hunger makes me a modern girl-carrie brownstein (more)

“Portland became a respite and a true hometown. Personally, as well as in Sleater-Kinney, I have always relied heavily on resetting. I venture out and take risks, but then I need to return to steadiness and calm.” (181)

“And even though I had never imagined myself on the corporate ladder, I had also never pictured myself peddling tuna fish on sourdough to those who were. So I quit.” (64)

“I was always so relieved to be in a band whose music could obliterate the before, tear through the moment and rip it to shreds.” (144)

“To me, it’s the perfect distillation of the disparity between being onstage and being off. For all the power you command in a live context, all the myth and mythmaking that goes into that moment, elevated by the agreement between performer and audience, when you’re offstage, you’re shrunk down to human size, to the humility it takes to endure the quotidian.” (190)

there is so much in this book. i feel like every time i come back to this book, there’s something more to love. she’s just so able to talk about the beautiful struggle that it’s hard not to love her concise bumbling. even though i never connected to her music, i always felt her feminism, and i believe that our comedy comes from a very similar place. we definitely share that dog love that only true dog lovers do. i admire carrie brownstein, i am inspired by carrie brownstein, and generally, i am glad to be living in a world where carrie brownstein is kicking ass and taking names.

“The dance I choreographed-and I use the term “choreography” loosely, the way you’d call adding milk to cereal “cooking”-was a combination of marching and punching, and probably resembled aerobics being done by a penguin.” (18)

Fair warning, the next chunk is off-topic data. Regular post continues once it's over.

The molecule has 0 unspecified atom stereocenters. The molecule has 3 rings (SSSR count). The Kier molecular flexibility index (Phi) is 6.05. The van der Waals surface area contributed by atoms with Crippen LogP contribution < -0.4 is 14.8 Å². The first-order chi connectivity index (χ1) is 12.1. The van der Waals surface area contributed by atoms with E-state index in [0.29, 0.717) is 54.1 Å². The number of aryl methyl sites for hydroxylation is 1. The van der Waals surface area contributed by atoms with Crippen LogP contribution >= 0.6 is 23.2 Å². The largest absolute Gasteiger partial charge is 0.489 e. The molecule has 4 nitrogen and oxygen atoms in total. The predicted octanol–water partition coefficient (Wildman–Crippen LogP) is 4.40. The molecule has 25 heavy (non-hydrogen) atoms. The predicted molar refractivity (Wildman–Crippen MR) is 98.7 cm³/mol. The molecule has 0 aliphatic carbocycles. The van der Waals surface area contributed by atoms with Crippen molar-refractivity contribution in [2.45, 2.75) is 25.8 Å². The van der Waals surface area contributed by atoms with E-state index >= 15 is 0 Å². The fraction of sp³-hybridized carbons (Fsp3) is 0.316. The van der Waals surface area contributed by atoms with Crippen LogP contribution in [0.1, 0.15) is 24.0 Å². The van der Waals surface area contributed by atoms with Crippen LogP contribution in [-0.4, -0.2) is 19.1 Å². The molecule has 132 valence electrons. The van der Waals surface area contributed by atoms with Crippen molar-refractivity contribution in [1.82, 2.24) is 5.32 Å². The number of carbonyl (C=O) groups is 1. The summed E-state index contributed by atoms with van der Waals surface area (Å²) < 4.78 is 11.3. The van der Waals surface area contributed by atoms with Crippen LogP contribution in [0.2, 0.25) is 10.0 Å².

“Despite our best intentions, we had the momentum and direction of a silk scarf being juggled by a mime.” (179)

“We formed a constellation of surrogates who likely should have been paying the dogs for therapy; it could have funded the entire shelter operation. We cried when the dogs were euthanized but also when they were adopted; we had been seeking comfort in the constant and could barely deal with change. The term ‘shelter’ seemed to apply as much to humans as it did to animals.” (227)

it should come as no surprise that images these power-full come from the mind of a self-made musician and comedy show innovator, but i just want to call attention to it again.

“We always wanted to bring openers that raised our level of playing and performance; we were honored and excited to do it.” (189)

“Being in a band with an ex, and both being songwriters and lyricists, takes a lot of compassion and understanding. Sometimes I think Corin and I fell back into a kind of platonic love by learning about each other through the songs we were writing.” (138)

“There is very little about being a working musician that is glamourous, which is why I have never understood people who get onstage and hardly even try. What else is there besides that moment? Why would you want to waste it?” (191)

“Tour is a precarious nexus between monotony and monomania-a day of nothingness followed by a moment that feels like everything……But most of the day feels shapeless, a blurriness that comes into focus only once you soundcheck and begin the progression toward the show itself.” (207)

“We ended the band at the best time we could, when people really wanted us to stay.” (218)

this all hits a bit close to home, fresh off my weekend with nomadic. it all just seems a bit unfair-that women still have to navigate the world(s) so differently, that simple logistics can bring a whole house down, and just how the stage is a magical buffer that bubblewraps the band and reminds us to be present and appreciate a moment because once the set is over, all of that life stuff just comes rushing back to punch you in the face.

i’m happy that i was able to sit with my sista while hoards of strangers came up to her to thank her for her beauty-full presence. it would be a tragedy if she wasn’t able to perform anymore. and i do not subscribe to the “well, at least she has a son that she loves”. no-it’s actually a crime against humanity to deprive the world of that talent and that influence. but hey-i’ve always wanted more.